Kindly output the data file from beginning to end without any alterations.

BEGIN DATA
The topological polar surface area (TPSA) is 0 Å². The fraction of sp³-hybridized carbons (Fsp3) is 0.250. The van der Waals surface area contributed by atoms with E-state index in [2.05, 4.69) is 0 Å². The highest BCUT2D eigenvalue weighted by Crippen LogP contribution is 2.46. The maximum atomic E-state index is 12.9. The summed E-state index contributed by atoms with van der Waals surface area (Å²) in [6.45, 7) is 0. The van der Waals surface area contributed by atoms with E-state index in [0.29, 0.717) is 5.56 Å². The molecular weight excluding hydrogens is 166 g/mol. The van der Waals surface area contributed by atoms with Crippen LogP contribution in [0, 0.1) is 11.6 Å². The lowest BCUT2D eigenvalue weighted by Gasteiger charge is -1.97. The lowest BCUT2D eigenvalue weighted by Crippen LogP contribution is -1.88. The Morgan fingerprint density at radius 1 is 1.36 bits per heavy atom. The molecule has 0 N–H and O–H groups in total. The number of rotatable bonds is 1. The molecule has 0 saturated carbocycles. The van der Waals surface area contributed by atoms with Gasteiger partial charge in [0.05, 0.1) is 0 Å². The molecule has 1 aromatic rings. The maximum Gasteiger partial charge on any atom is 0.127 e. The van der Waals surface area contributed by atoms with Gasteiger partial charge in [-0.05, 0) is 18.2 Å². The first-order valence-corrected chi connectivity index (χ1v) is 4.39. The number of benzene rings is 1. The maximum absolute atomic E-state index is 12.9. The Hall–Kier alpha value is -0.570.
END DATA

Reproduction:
The topological polar surface area (TPSA) is 0 Å². The fraction of sp³-hybridized carbons (Fsp3) is 0.250. The van der Waals surface area contributed by atoms with E-state index in [2.05, 4.69) is 0 Å². The highest BCUT2D eigenvalue weighted by Crippen LogP contribution is 2.46. The maximum atomic E-state index is 12.9. The summed E-state index contributed by atoms with van der Waals surface area (Å²) in [6.45, 7) is 0. The van der Waals surface area contributed by atoms with E-state index in [0.29, 0.717) is 5.56 Å². The molecular weight excluding hydrogens is 166 g/mol. The van der Waals surface area contributed by atoms with Crippen LogP contribution in [0, 0.1) is 11.6 Å². The lowest BCUT2D eigenvalue weighted by Gasteiger charge is -1.97. The lowest BCUT2D eigenvalue weighted by Crippen LogP contribution is -1.88. The Morgan fingerprint density at radius 1 is 1.36 bits per heavy atom. The molecule has 0 N–H and O–H groups in total. The number of rotatable bonds is 1. The molecule has 0 saturated carbocycles. The van der Waals surface area contributed by atoms with Gasteiger partial charge in [0.05, 0.1) is 0 Å². The molecule has 1 aromatic rings. The maximum Gasteiger partial charge on any atom is 0.127 e. The van der Waals surface area contributed by atoms with Gasteiger partial charge in [-0.05, 0) is 18.2 Å². The first-order valence-corrected chi connectivity index (χ1v) is 4.39. The number of benzene rings is 1. The maximum absolute atomic E-state index is 12.9. The Hall–Kier alpha value is -0.570.